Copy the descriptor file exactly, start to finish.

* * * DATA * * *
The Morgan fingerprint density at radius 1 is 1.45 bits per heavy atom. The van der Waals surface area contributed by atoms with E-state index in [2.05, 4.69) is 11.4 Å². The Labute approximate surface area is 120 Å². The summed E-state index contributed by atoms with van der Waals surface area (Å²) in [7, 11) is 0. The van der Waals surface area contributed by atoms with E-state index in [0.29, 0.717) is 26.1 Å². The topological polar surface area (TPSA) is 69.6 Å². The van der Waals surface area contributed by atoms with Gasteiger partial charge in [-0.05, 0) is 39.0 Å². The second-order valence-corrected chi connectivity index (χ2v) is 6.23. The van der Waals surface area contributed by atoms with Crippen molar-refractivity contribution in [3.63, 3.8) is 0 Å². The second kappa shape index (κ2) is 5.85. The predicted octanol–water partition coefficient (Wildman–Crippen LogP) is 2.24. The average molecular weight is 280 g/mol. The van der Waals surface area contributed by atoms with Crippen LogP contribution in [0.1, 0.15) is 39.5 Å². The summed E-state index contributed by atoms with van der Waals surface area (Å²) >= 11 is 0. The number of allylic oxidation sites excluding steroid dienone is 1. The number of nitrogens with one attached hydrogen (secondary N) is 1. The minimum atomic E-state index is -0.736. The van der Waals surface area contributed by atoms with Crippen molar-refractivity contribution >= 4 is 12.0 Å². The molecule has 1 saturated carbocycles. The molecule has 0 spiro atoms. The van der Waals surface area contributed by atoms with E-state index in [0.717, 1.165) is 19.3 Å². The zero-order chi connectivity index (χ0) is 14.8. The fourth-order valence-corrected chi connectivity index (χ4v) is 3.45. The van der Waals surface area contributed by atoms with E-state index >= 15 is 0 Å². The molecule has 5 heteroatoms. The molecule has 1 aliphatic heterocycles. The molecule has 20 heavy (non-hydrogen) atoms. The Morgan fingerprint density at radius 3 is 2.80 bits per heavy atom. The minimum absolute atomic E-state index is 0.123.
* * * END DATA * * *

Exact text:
The Morgan fingerprint density at radius 1 is 1.45 bits per heavy atom. The van der Waals surface area contributed by atoms with E-state index in [2.05, 4.69) is 11.4 Å². The Labute approximate surface area is 120 Å². The summed E-state index contributed by atoms with van der Waals surface area (Å²) in [7, 11) is 0. The van der Waals surface area contributed by atoms with E-state index in [0.29, 0.717) is 26.1 Å². The topological polar surface area (TPSA) is 69.6 Å². The van der Waals surface area contributed by atoms with Gasteiger partial charge in [-0.05, 0) is 39.0 Å². The second-order valence-corrected chi connectivity index (χ2v) is 6.23. The van der Waals surface area contributed by atoms with Crippen molar-refractivity contribution in [3.63, 3.8) is 0 Å². The second kappa shape index (κ2) is 5.85. The predicted octanol–water partition coefficient (Wildman–Crippen LogP) is 2.24. The average molecular weight is 280 g/mol. The van der Waals surface area contributed by atoms with Crippen LogP contribution in [0.1, 0.15) is 39.5 Å². The summed E-state index contributed by atoms with van der Waals surface area (Å²) >= 11 is 0. The number of allylic oxidation sites excluding steroid dienone is 1. The number of nitrogens with one attached hydrogen (secondary N) is 1. The minimum atomic E-state index is -0.736. The van der Waals surface area contributed by atoms with Crippen molar-refractivity contribution >= 4 is 12.0 Å². The molecule has 1 saturated carbocycles. The molecule has 0 spiro atoms. The van der Waals surface area contributed by atoms with E-state index in [0.717, 1.165) is 19.3 Å². The zero-order chi connectivity index (χ0) is 14.8. The fourth-order valence-corrected chi connectivity index (χ4v) is 3.45. The van der Waals surface area contributed by atoms with E-state index >= 15 is 0 Å². The molecule has 5 heteroatoms. The molecule has 1 aliphatic heterocycles. The molecule has 20 heavy (non-hydrogen) atoms. The Morgan fingerprint density at radius 3 is 2.80 bits per heavy atom. The minimum absolute atomic E-state index is 0.123.